Allium acuminatum (Full Resolution )
Idaho State University, Ray J. Davis Herbarium
U.S.A., Idaho, Bannock County: Poison trail area near City Creek trails and the women's prison.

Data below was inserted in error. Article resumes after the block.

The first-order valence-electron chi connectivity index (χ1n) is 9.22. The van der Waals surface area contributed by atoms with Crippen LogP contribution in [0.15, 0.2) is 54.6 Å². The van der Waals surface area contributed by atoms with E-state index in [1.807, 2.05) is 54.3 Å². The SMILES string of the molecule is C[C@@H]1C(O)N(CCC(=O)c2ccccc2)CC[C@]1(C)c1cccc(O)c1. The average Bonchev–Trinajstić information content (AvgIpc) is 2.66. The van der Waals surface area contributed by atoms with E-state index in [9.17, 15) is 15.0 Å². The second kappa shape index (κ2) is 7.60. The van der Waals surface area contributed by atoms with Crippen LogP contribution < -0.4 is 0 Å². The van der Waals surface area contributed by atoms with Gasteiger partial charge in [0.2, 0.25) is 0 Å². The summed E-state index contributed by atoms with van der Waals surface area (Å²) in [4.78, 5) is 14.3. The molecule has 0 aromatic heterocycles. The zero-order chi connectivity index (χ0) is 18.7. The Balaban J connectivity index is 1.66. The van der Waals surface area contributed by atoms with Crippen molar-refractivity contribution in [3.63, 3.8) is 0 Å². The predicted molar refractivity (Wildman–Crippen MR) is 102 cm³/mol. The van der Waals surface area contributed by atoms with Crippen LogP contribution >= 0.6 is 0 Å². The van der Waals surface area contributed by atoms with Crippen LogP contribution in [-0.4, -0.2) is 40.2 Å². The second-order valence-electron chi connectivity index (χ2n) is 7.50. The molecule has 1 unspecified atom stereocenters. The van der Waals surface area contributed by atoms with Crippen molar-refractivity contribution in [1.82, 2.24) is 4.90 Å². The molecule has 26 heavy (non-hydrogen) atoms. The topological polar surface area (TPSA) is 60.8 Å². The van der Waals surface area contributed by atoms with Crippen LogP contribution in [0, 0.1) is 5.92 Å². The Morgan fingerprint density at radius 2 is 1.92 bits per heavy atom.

All wild onion species have nutritious value, but they can be easily confused with Death Camas (Zigadenus spp.) a potentially deadly plant which grows in the same areas and looks similar. However, the two can be distinguished by smell, wild onions smell like onions. Wild onions are, in my opinion, some of the most exciting and best tasting wild plants found in this area. Traditionally onions have been used to treat a variety of infections, digestive ailments, and stress induced impotency. Similar plants in the Allium genus have been found to be comparable to conventional pharmacological treatments in the management of essential hypertension. Allium compounds can reduce the tissue damage and metabolic imbalance caused by acute myocardial ischemia (heart attack) in rats. Quercetin, an antioxidant flavonoid abundantly found in onions, improves the health of endothelium tissue (the cells lining blood vessels), reducing atherosclerosis (artery hardening due to plaque adhesion, etc.) and improving cardiovascular health. Allium compounds decrease the activity of enzymes that break down sugars and carbohydrates in the gut, thereby slowing down the rise in blood sugar after meals. This property, along with several as-yet-unidentified processes, make onions a potentially useful plant for regulating blood sugar in diabetic people. Onions can be used in conjunction with heparin to treat and prevent keloids, hypertrophic scars, and other fibrotic tumors in humans by inducing the apoptosis (regulated cell death) of fibroblasts (a variety of connective tissue cell). Onion extracts have been shown to restore the normal sexual behavior of rats with delayed orgasm, decreased libido, erectile dysfunction, and ejaculation inhibition induced by the antidepressant, paroxetine.